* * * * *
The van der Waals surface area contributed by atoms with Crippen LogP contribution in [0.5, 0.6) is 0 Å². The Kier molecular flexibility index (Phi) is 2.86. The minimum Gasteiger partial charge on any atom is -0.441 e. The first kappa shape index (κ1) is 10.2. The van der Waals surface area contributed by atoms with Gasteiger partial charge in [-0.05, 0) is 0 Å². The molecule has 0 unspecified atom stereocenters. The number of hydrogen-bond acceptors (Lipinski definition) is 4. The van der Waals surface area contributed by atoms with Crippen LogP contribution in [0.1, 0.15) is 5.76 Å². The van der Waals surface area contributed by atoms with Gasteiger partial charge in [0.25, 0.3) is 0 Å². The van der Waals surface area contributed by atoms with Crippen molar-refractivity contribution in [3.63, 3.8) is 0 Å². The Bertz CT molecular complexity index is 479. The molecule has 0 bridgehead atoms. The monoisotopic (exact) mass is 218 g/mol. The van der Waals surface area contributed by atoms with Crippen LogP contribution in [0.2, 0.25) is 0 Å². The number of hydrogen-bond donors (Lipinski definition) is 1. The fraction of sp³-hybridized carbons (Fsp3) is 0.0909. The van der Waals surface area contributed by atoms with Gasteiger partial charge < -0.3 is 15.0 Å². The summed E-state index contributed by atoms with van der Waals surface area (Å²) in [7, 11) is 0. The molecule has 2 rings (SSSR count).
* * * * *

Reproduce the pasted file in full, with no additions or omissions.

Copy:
The van der Waals surface area contributed by atoms with Crippen LogP contribution in [0.5, 0.6) is 0 Å². The Kier molecular flexibility index (Phi) is 2.86. The minimum Gasteiger partial charge on any atom is -0.441 e. The first kappa shape index (κ1) is 10.2. The van der Waals surface area contributed by atoms with Gasteiger partial charge in [-0.05, 0) is 0 Å². The molecule has 0 unspecified atom stereocenters. The number of hydrogen-bond acceptors (Lipinski definition) is 4. The van der Waals surface area contributed by atoms with Crippen LogP contribution in [0.1, 0.15) is 5.76 Å². The van der Waals surface area contributed by atoms with Gasteiger partial charge in [0.25, 0.3) is 0 Å². The van der Waals surface area contributed by atoms with Crippen molar-refractivity contribution in [3.63, 3.8) is 0 Å². The Bertz CT molecular complexity index is 479. The molecule has 0 bridgehead atoms. The monoisotopic (exact) mass is 218 g/mol. The van der Waals surface area contributed by atoms with Crippen LogP contribution in [0.2, 0.25) is 0 Å². The number of hydrogen-bond donors (Lipinski definition) is 1. The fraction of sp³-hybridized carbons (Fsp3) is 0.0909. The van der Waals surface area contributed by atoms with Gasteiger partial charge < -0.3 is 15.0 Å². The summed E-state index contributed by atoms with van der Waals surface area (Å²) in [7, 11) is 0. The molecule has 2 rings (SSSR count).